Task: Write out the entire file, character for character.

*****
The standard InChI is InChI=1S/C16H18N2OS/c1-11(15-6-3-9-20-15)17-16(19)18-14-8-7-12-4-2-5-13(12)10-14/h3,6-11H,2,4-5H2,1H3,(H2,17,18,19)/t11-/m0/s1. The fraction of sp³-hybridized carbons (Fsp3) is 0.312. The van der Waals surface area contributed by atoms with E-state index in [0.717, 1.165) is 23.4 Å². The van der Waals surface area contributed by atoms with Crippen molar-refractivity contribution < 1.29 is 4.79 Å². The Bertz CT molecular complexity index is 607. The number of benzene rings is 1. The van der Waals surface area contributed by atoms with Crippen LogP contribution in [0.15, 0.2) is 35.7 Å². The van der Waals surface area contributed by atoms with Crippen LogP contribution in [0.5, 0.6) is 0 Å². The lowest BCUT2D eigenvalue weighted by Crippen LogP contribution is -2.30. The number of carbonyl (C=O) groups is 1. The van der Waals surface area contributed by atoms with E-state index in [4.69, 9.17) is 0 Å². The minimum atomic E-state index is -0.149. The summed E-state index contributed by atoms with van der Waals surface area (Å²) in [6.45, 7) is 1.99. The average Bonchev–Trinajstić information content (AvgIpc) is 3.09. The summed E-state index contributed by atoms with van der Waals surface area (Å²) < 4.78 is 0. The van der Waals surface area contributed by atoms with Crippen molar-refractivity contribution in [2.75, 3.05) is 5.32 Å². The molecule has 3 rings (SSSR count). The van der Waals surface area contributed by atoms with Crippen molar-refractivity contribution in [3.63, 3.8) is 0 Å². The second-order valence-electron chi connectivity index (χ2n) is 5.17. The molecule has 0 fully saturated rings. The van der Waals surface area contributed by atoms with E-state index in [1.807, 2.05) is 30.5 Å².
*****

The standard InChI is InChI=1S/C16H18N2OS/c1-11(15-6-3-9-20-15)17-16(19)18-14-8-7-12-4-2-5-13(12)10-14/h3,6-11H,2,4-5H2,1H3,(H2,17,18,19)/t11-/m0/s1. The fraction of sp³-hybridized carbons (Fsp3) is 0.312. The van der Waals surface area contributed by atoms with E-state index in [0.717, 1.165) is 23.4 Å². The van der Waals surface area contributed by atoms with Crippen molar-refractivity contribution < 1.29 is 4.79 Å². The Bertz CT molecular complexity index is 607. The number of benzene rings is 1. The van der Waals surface area contributed by atoms with Crippen LogP contribution in [0.15, 0.2) is 35.7 Å². The van der Waals surface area contributed by atoms with Crippen LogP contribution in [0.5, 0.6) is 0 Å². The lowest BCUT2D eigenvalue weighted by Crippen LogP contribution is -2.30. The number of carbonyl (C=O) groups is 1. The van der Waals surface area contributed by atoms with E-state index in [4.69, 9.17) is 0 Å². The minimum atomic E-state index is -0.149. The summed E-state index contributed by atoms with van der Waals surface area (Å²) in [6.45, 7) is 1.99. The average Bonchev–Trinajstić information content (AvgIpc) is 3.09. The summed E-state index contributed by atoms with van der Waals surface area (Å²) < 4.78 is 0. The van der Waals surface area contributed by atoms with Crippen molar-refractivity contribution in [2.75, 3.05) is 5.32 Å². The molecule has 3 rings (SSSR count). The van der Waals surface area contributed by atoms with Crippen molar-refractivity contribution in [3.63, 3.8) is 0 Å². The second-order valence-electron chi connectivity index (χ2n) is 5.17. The molecule has 0 fully saturated rings. The van der Waals surface area contributed by atoms with E-state index in [1.807, 2.05) is 30.5 Å².